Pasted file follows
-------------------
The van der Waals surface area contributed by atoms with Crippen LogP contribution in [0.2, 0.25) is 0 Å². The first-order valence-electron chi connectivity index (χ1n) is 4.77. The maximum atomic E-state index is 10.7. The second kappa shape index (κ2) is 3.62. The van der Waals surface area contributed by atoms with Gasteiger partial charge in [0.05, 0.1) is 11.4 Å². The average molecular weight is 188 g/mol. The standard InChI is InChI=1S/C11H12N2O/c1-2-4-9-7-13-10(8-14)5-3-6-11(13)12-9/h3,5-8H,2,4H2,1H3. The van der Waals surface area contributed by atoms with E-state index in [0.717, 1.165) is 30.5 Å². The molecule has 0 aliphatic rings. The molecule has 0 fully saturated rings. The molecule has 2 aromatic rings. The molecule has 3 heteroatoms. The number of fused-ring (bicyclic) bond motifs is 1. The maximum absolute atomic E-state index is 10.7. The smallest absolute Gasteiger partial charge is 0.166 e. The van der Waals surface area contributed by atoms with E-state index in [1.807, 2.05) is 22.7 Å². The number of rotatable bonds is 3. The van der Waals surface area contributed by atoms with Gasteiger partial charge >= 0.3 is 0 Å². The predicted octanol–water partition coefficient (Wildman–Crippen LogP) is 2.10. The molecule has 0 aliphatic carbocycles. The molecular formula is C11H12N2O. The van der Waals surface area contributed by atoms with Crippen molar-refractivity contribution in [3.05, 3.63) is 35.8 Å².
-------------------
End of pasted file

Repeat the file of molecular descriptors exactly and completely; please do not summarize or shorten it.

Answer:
The van der Waals surface area contributed by atoms with Crippen LogP contribution in [0.2, 0.25) is 0 Å². The first-order valence-electron chi connectivity index (χ1n) is 4.77. The maximum atomic E-state index is 10.7. The second kappa shape index (κ2) is 3.62. The van der Waals surface area contributed by atoms with Gasteiger partial charge in [0.05, 0.1) is 11.4 Å². The average molecular weight is 188 g/mol. The standard InChI is InChI=1S/C11H12N2O/c1-2-4-9-7-13-10(8-14)5-3-6-11(13)12-9/h3,5-8H,2,4H2,1H3. The van der Waals surface area contributed by atoms with E-state index in [0.717, 1.165) is 30.5 Å². The molecule has 0 aliphatic rings. The molecule has 0 fully saturated rings. The molecule has 2 aromatic rings. The molecule has 3 heteroatoms. The number of fused-ring (bicyclic) bond motifs is 1. The maximum absolute atomic E-state index is 10.7. The smallest absolute Gasteiger partial charge is 0.166 e. The van der Waals surface area contributed by atoms with E-state index in [1.807, 2.05) is 22.7 Å². The number of rotatable bonds is 3. The van der Waals surface area contributed by atoms with Gasteiger partial charge >= 0.3 is 0 Å². The predicted octanol–water partition coefficient (Wildman–Crippen LogP) is 2.10. The molecule has 0 aliphatic carbocycles. The molecular formula is C11H12N2O. The van der Waals surface area contributed by atoms with Crippen molar-refractivity contribution in [3.05, 3.63) is 35.8 Å².